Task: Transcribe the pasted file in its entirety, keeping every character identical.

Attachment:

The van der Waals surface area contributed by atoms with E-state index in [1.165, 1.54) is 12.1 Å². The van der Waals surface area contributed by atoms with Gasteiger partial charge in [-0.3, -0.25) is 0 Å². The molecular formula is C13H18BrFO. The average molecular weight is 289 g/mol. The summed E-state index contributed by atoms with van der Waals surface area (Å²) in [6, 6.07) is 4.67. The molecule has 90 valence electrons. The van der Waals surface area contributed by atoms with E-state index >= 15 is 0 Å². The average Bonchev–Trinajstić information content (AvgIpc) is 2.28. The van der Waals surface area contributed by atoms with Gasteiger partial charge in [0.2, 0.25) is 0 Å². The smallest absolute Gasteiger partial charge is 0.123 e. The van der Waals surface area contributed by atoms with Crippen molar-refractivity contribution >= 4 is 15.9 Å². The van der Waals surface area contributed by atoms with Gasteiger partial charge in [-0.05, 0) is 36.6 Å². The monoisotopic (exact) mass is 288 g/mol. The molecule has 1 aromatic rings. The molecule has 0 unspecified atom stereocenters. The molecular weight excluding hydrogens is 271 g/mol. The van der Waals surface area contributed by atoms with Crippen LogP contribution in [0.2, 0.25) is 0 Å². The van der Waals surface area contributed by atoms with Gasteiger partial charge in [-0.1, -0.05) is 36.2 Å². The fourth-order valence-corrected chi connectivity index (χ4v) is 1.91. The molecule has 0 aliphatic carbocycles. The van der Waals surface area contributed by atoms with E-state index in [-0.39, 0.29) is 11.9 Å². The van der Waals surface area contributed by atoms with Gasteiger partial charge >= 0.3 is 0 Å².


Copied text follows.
The van der Waals surface area contributed by atoms with E-state index in [1.165, 1.54) is 12.1 Å². The van der Waals surface area contributed by atoms with Gasteiger partial charge in [-0.3, -0.25) is 0 Å². The molecular formula is C13H18BrFO. The average molecular weight is 289 g/mol. The summed E-state index contributed by atoms with van der Waals surface area (Å²) in [6, 6.07) is 4.67. The molecule has 90 valence electrons. The van der Waals surface area contributed by atoms with E-state index >= 15 is 0 Å². The average Bonchev–Trinajstić information content (AvgIpc) is 2.28. The van der Waals surface area contributed by atoms with Gasteiger partial charge in [0.2, 0.25) is 0 Å². The smallest absolute Gasteiger partial charge is 0.123 e. The van der Waals surface area contributed by atoms with Crippen molar-refractivity contribution >= 4 is 15.9 Å². The van der Waals surface area contributed by atoms with Gasteiger partial charge in [-0.05, 0) is 36.6 Å². The monoisotopic (exact) mass is 288 g/mol. The molecule has 1 aromatic rings. The molecule has 0 unspecified atom stereocenters. The molecular weight excluding hydrogens is 271 g/mol. The van der Waals surface area contributed by atoms with Crippen LogP contribution in [0.2, 0.25) is 0 Å². The van der Waals surface area contributed by atoms with Gasteiger partial charge in [-0.1, -0.05) is 36.2 Å². The fourth-order valence-corrected chi connectivity index (χ4v) is 1.91. The molecule has 0 aliphatic carbocycles. The van der Waals surface area contributed by atoms with E-state index in [-0.39, 0.29) is 11.9 Å². The van der Waals surface area contributed by atoms with Gasteiger partial charge >= 0.3 is 0 Å².